Tulsa to consider litigation over fouled water

Thursday, November 1st 2001, 12:00 am
By: News On 6

TULSA, Okla. (AP) _ Going to court may be the only way for Tulsa to protect its drinking water supply from further pollution, Mayor Susan Savage said Thursday.

Nutrients suspected of flowing from the vast poultry industry straddling the Oklahoma-Arkansas border continue to foul the water in Lakes Eucha and Spavinaw in northeast Oklahoma, studies show.

Regulations and voluntary efforts haven't made a significant difference in halting the pollution of the city's water supply, Savage said.

``In my personal opinion,'' she said, ``litigation is at this juncture the only solution that will end up making a difference.''

No decision has been made by the city whether to take legal action. But the Tulsa Metropolitan Utility Authority voted Wednesday to hire the Oklahoma City law firm McKinney & Stringer to research and examine legal options.

The head of the Poultry Federation, representing the industry in Oklahoma, Arkansas and Missouri, said he was disappointed by Tulsa's move.

The industry has been working cooperatively to address the phosphorous concerns, said Morril Harriman, executive vice president of the Little Rock, Ark.-based federation.

``We are convinced that what we have been doing is reducing the amount of phosphorous going into the watershed from our industry, and will, over time, mitigate whatever impact poultry is having on Eucha-Spavinaw,'' he said.

Savage said she came to her own opinion about litigation ``very slowly and regretfully,'' but it will be up to the lawyers to decide whether legal action is a realistic course to take.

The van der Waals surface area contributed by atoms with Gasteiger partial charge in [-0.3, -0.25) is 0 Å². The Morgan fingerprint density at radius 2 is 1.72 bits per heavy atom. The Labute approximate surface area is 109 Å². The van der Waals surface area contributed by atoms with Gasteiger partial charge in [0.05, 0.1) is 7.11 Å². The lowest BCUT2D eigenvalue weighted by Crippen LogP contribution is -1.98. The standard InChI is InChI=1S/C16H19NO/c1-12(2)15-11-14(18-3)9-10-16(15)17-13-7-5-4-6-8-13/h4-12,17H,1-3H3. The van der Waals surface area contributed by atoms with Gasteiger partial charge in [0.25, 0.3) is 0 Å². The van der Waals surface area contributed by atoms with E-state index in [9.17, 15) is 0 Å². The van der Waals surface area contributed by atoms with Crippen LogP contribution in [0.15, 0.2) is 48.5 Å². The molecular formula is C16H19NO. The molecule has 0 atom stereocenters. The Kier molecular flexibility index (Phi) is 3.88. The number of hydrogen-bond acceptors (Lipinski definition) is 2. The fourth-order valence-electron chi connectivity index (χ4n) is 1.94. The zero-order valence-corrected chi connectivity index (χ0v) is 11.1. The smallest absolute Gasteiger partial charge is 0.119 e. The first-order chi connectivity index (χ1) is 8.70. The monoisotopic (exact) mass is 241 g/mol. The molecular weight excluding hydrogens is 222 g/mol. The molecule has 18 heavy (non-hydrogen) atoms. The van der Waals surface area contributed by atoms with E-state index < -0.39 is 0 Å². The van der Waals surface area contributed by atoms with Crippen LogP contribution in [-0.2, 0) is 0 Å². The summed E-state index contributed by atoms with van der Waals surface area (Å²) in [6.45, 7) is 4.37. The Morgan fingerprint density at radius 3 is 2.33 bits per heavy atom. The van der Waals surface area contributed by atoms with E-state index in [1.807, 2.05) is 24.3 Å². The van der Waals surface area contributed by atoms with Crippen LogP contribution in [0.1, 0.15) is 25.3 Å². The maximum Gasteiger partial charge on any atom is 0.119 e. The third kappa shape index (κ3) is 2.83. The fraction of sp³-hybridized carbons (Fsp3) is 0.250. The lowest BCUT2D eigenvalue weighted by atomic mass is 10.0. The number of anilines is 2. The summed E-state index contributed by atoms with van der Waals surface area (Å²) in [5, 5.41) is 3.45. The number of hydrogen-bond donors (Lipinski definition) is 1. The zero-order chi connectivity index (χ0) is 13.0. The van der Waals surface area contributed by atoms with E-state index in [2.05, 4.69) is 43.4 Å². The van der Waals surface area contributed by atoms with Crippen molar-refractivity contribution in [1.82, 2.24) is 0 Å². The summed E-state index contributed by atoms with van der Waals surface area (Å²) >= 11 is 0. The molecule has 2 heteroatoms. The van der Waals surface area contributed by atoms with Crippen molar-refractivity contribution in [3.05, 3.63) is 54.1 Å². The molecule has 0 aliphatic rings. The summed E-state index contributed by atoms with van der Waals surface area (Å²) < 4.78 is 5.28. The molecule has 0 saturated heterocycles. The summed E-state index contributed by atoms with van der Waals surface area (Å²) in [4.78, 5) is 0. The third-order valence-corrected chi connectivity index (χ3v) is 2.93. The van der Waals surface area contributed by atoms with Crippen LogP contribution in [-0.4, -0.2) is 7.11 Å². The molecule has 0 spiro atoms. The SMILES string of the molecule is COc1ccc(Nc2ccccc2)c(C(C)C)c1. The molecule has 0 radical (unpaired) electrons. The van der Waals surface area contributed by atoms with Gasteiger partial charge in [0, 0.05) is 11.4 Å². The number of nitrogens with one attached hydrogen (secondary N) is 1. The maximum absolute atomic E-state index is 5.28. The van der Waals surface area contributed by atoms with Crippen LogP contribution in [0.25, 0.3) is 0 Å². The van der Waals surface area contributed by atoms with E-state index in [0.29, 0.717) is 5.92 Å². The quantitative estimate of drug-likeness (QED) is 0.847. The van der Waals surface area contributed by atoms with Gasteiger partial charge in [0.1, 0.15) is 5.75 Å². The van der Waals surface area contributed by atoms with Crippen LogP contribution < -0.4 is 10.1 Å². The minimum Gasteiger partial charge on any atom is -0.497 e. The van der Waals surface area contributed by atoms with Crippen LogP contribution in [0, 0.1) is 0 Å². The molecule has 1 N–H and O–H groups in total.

The city's water treatment costs have tripled in recent years in its fight to keep the water from tasting and smelling bad.

An Oklahoma State University study released last spring found that 74 percent of the phosphorous flowing into Lake Eucha comes from non-point sources, which can include chicken waste applied to land as fertilizer. Another 24 percent comes from the Decatur, Ark., wastewater plant, which is fed by a chicken processing plant.

The excess phosphorous is fueling algae growth, the source of the foul taste and odor.

The Oklahoma Water Resources Board found that the phosphorous load entering Lake Eucha would have to be reduced by 70 percent to improve the downstream water flowing into Lake Spavinaw and on to Tulsa.

Savage said an opinion issued by Attorney General Drew Edmondson provides a ``window of potential opportunity,'' pointing to poultry companies, not the individual poultry producers.

In the past, poultry companies have said contract growers, not them, are responsible for chicken waste applied to their land.

Edmondson found that if a corporation hires an independent contractor but controls every aspect of how the contractor does the job, the contractor is no longer independent, shifting liability to the corporation.

Savage said she could not say whether point-source pollution also would be a target of any potential litigation.

Oklahoma enacted legislation in 1998 aimed at non-point source pollution. It brought mandatory registration for poultry growers, along with soil-testing, training and fines for noncompliance.

Harriman said the poultry industry had worked with the Legislature on those regulations. It also began requiring farms on both sides of the state line to have litter management plans and use the best management practices in spreading poultry waste.

He noted other efforts, including transporting waste out of the watershed and exploring possible alternative uses of litter.

Harriman said little attention had been paid to other sources of phosphorous in the watershed, such as cattle, septic tanks or commercial fertilizer used by farmers.

``Until all these things are addressed, it is going to be difficult to gauge the impact of the poultry industry's efforts,'' Harriman said.

Savage has met with representatives from the poultry industry. And poultry officials said they were looking forward to meeting with her again. But Savage said virtually no progress has been made.

``There has really been no action,'' she said. ``All the while, the quality of the water continues to erode.''